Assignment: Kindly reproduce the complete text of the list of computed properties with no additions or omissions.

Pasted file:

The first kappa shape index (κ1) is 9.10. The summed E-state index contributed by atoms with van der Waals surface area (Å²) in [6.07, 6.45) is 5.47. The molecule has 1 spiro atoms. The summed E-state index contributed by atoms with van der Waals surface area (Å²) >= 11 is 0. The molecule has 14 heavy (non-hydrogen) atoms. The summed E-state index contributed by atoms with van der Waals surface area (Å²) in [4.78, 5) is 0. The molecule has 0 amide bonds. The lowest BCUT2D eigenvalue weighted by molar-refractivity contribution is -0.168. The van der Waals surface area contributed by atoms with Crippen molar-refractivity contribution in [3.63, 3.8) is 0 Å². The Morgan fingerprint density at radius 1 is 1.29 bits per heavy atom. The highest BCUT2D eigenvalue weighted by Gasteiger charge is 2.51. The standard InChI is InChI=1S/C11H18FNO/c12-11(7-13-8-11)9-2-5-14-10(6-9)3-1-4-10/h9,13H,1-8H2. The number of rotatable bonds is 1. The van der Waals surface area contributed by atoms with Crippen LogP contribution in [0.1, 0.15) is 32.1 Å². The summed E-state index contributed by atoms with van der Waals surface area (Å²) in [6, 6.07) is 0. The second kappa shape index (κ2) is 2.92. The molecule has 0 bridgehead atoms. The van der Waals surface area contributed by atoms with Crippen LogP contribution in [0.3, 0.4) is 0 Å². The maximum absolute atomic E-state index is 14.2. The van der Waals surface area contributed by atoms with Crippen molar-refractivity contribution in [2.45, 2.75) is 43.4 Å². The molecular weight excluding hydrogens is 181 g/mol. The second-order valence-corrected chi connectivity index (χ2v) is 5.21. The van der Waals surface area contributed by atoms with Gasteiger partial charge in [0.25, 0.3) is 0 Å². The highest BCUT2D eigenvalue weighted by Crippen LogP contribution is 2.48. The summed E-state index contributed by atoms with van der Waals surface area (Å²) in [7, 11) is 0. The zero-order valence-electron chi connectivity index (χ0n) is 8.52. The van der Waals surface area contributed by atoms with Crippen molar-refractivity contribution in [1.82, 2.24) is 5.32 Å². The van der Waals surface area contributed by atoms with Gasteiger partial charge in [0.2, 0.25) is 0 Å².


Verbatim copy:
The first kappa shape index (κ1) is 9.10. The summed E-state index contributed by atoms with van der Waals surface area (Å²) in [6.07, 6.45) is 5.47. The molecule has 1 spiro atoms. The summed E-state index contributed by atoms with van der Waals surface area (Å²) >= 11 is 0. The molecule has 14 heavy (non-hydrogen) atoms. The summed E-state index contributed by atoms with van der Waals surface area (Å²) in [4.78, 5) is 0. The molecule has 0 amide bonds. The lowest BCUT2D eigenvalue weighted by molar-refractivity contribution is -0.168. The van der Waals surface area contributed by atoms with Crippen molar-refractivity contribution in [3.63, 3.8) is 0 Å². The Morgan fingerprint density at radius 1 is 1.29 bits per heavy atom. The highest BCUT2D eigenvalue weighted by Gasteiger charge is 2.51. The standard InChI is InChI=1S/C11H18FNO/c12-11(7-13-8-11)9-2-5-14-10(6-9)3-1-4-10/h9,13H,1-8H2. The number of rotatable bonds is 1. The van der Waals surface area contributed by atoms with Crippen LogP contribution in [0.1, 0.15) is 32.1 Å². The summed E-state index contributed by atoms with van der Waals surface area (Å²) in [6, 6.07) is 0. The second kappa shape index (κ2) is 2.92. The molecule has 0 bridgehead atoms. The van der Waals surface area contributed by atoms with Crippen LogP contribution in [0.3, 0.4) is 0 Å². The maximum absolute atomic E-state index is 14.2. The van der Waals surface area contributed by atoms with Crippen molar-refractivity contribution in [2.45, 2.75) is 43.4 Å². The molecular weight excluding hydrogens is 181 g/mol. The second-order valence-corrected chi connectivity index (χ2v) is 5.21. The van der Waals surface area contributed by atoms with Gasteiger partial charge in [0.25, 0.3) is 0 Å². The highest BCUT2D eigenvalue weighted by Crippen LogP contribution is 2.48. The summed E-state index contributed by atoms with van der Waals surface area (Å²) in [7, 11) is 0. The zero-order valence-electron chi connectivity index (χ0n) is 8.52. The van der Waals surface area contributed by atoms with Crippen molar-refractivity contribution in [1.82, 2.24) is 5.32 Å². The van der Waals surface area contributed by atoms with Gasteiger partial charge in [0.2, 0.25) is 0 Å².